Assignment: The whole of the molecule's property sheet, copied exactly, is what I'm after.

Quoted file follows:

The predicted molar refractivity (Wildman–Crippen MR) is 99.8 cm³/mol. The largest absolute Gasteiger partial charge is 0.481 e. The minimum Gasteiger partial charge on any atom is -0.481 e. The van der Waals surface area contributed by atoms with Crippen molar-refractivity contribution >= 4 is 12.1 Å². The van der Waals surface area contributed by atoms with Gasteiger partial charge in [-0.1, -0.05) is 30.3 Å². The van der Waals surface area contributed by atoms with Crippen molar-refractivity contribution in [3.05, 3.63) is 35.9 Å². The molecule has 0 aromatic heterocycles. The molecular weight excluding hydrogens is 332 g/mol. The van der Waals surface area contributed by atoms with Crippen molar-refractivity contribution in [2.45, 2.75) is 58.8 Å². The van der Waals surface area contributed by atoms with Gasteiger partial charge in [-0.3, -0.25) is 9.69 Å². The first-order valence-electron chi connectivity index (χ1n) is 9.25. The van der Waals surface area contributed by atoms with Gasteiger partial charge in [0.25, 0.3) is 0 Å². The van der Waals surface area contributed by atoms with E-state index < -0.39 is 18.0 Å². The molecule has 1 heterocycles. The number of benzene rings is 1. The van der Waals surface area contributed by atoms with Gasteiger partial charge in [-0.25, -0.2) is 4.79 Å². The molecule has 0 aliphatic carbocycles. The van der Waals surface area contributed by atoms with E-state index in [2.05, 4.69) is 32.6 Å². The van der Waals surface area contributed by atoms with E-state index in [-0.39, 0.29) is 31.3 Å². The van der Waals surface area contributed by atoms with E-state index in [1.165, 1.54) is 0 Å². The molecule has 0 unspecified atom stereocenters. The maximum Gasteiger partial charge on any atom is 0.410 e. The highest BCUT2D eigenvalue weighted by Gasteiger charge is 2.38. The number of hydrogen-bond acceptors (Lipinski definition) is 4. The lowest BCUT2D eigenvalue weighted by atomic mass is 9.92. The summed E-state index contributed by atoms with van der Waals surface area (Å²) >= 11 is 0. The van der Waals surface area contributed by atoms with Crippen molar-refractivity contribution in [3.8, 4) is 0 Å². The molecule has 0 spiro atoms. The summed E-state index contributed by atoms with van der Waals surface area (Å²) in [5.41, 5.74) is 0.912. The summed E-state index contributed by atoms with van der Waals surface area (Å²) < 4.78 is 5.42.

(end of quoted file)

The predicted molar refractivity (Wildman–Crippen MR) is 99.8 cm³/mol. The largest absolute Gasteiger partial charge is 0.481 e. The minimum Gasteiger partial charge on any atom is -0.481 e. The van der Waals surface area contributed by atoms with Crippen molar-refractivity contribution >= 4 is 12.1 Å². The van der Waals surface area contributed by atoms with Gasteiger partial charge in [-0.1, -0.05) is 30.3 Å². The van der Waals surface area contributed by atoms with Crippen molar-refractivity contribution in [3.05, 3.63) is 35.9 Å². The molecule has 0 aromatic heterocycles. The molecular weight excluding hydrogens is 332 g/mol. The van der Waals surface area contributed by atoms with Crippen molar-refractivity contribution in [2.45, 2.75) is 58.8 Å². The van der Waals surface area contributed by atoms with Gasteiger partial charge in [-0.3, -0.25) is 9.69 Å². The first-order valence-electron chi connectivity index (χ1n) is 9.25. The van der Waals surface area contributed by atoms with Gasteiger partial charge in [0.25, 0.3) is 0 Å². The van der Waals surface area contributed by atoms with E-state index < -0.39 is 18.0 Å². The molecule has 1 heterocycles. The number of benzene rings is 1. The van der Waals surface area contributed by atoms with Gasteiger partial charge in [-0.25, -0.2) is 4.79 Å². The molecule has 0 aliphatic carbocycles. The van der Waals surface area contributed by atoms with E-state index in [2.05, 4.69) is 32.6 Å². The van der Waals surface area contributed by atoms with E-state index in [-0.39, 0.29) is 31.3 Å². The van der Waals surface area contributed by atoms with E-state index in [1.165, 1.54) is 0 Å². The molecule has 0 unspecified atom stereocenters. The maximum Gasteiger partial charge on any atom is 0.410 e. The highest BCUT2D eigenvalue weighted by Gasteiger charge is 2.38. The number of hydrogen-bond acceptors (Lipinski definition) is 4. The lowest BCUT2D eigenvalue weighted by atomic mass is 9.92. The summed E-state index contributed by atoms with van der Waals surface area (Å²) >= 11 is 0. The van der Waals surface area contributed by atoms with Crippen molar-refractivity contribution in [3.8, 4) is 0 Å². The molecule has 0 spiro atoms. The summed E-state index contributed by atoms with van der Waals surface area (Å²) in [5.41, 5.74) is 0.912. The summed E-state index contributed by atoms with van der Waals surface area (Å²) < 4.78 is 5.42.